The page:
By: Melissa Fraser, Staff Writer
The spring semester is underway and a growing trend could save students and faculty substantial amounts of money: open educational resources (OER). This term encompasses a vast array of peer-reviewed learning and teaching materials — textbooks, course reading, simulations — all available online, for free.
Students are budgeting an average of $1,200 a year on textbooks and supplies, according to the USM website. While it has been well documented that students are finding alternatives, such as renting or buying used, surveys show that the cost is a deterrent.
A survey conducted by Wakefield Research, on behalf of VitalSource Technologies, revealed that 85 percent of students either avoid purchasing course materials or delay purchasing until after the first day of class. Almost all of the students surveyed said that this was due to cost, and half of those said that this decision had a negative impact on their grades.
Findings show that the cost of USM textbooks has risen 800 percent over the last eight years, according to the USM OER website. This prompted Bill Grubb, USM Libraries coordinator, to explore alternatives.
Grubb had read about the concept of OER and decided that it was worth pursuing. He began attending national conferences and conducting research that would back this initiative. Provost Jeannine Uzzi has asked the libraries to lead the discussion on incorporating OER into the USM curriculum.
“It can transform the way students learn and access quality and academic information,” Uzzi said. “With the cost of education going up all the time and the cost of books going up all the time, how can we not participate in the project?”
A standing committee of students, faculty and staff have formed to raise awareness and advocate for the move toward OER. According to David Nutty, Director of USM Libraries, a small number of universities and colleges have already adopted OER as policy.
Financial implications are not the only benefit to adapting OER at USM, according to Grubb. Faculty members can take any online open textbook and change it — an entire chapter, graphics or charts — to fit their class. If faculty are unable to find an open textbook that fits the needs of their course, they have the ability to create their own.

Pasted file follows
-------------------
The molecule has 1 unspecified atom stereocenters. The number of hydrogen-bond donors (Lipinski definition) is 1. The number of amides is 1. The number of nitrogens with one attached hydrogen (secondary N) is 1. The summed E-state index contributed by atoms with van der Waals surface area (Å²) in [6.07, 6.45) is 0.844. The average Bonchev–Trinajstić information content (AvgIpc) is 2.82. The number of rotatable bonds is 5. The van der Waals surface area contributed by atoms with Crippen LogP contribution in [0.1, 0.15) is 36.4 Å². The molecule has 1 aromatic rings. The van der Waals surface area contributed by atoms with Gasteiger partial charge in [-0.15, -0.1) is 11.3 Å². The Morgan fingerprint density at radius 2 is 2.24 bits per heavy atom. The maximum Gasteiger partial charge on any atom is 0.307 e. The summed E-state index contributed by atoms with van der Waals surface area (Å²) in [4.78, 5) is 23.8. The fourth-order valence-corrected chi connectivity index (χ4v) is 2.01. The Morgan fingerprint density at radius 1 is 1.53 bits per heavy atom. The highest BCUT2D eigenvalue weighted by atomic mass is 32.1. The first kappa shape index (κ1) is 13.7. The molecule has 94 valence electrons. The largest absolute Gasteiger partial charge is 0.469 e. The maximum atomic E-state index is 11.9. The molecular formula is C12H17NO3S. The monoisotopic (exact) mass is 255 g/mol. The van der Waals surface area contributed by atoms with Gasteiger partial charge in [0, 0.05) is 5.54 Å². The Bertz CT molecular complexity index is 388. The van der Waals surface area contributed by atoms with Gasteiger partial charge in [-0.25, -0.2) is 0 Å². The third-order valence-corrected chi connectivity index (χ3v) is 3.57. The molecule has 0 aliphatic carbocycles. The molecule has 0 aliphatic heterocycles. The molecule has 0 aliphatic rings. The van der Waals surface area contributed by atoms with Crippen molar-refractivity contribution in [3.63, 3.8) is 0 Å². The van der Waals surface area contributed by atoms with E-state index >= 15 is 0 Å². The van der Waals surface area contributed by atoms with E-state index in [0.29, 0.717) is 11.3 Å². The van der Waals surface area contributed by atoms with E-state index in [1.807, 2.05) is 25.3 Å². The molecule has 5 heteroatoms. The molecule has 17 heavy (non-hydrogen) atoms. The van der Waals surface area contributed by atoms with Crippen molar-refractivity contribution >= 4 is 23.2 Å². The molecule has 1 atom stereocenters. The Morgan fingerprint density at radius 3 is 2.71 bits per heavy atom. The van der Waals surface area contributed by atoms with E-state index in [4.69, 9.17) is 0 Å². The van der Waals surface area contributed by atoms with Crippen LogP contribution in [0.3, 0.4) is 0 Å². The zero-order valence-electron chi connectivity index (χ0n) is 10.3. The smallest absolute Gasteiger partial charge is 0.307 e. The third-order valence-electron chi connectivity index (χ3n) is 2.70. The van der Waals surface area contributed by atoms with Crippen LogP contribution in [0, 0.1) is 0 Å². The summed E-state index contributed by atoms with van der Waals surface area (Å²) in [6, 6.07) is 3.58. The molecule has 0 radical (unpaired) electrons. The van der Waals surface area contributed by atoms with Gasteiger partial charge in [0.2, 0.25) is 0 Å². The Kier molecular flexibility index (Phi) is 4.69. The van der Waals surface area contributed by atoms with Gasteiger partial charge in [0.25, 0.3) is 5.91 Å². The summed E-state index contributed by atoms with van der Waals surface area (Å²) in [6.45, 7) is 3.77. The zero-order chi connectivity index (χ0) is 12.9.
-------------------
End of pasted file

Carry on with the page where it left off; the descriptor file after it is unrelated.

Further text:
“There’s no danger to students, because faculty are curating what they’re choosing for their students to use,” Uzzi said.
Also a latin teacher, Uzzi is in the process of writing an OER latin textbook. According to Uzzi, giving faculty the freedom to pick and choose the resources they want to use, to modify and assemble them in unique ways, benefits students and faculty.
Students can have a role in developing these open resources, according to Uzzi. The students enrolled in her latin course are actively providing feedback on what works and what doesn’t, based on their learning styles.
“The resource is open and it’s always revisable, so students every semester can take some ownership in the building of this resource,” Uzzi said.
According to Uzzi, quality control is entirely up to the faculty member who wants to adopt or adapt the material.
“The open educational resource movement has blown the field of publication wide open, but there’s no one policing it from each discipline. Those resources can be every bit as good as the resources that are coming out of traditional presses, but you just can’t know that unless you look at them yourself,” Uzzi said.
Producing an OER textbook is a cinch, according to Grubb. The Center for Technology Enhanced Learning (CTEL) will assist all faculty members, they only need to supply personally written text and graphics and CTEL will do the rest.
Textbooks are then housed in USM Libraries Digital Commons. CTEL adds the proper tagging and keywords to ensure it will make its way to the top of any Google search.
Don’t expect any major changes yet.
An email survey has been sent to students and faculty about OER. Questions will include current financial impacts of buying course material and information about off-campus internet access.
Half a dozen faculty members at USM have already been identified as OER users, but the committee is hoping more will surface and that USM will move toward a more widespread adoption of this format.
“The wave toward open resources is going to be unstoppable,” said Uzzi.
Faculty members interested in learning more about OER can attend the USM Libraries Workshops. There are a limited number of stipends available for faculty members who participate in the Summer 2019 training. Contact Bill Grubb [email protected] for additional information.
Could we also add a box (is that the term or am I making that up?) for faculty workshop info:
March 6th 12:00PM-1:00PM Bailey 205 Gorham Campus
March 8th 2:00PM-3:00PM Bailey 205 Gorham Campus
March 13th 2:00PM-3:00PM Glickman 325 Portland Campus
March 15th 12:00PM-1:00PM Glickman 325 Portland Campus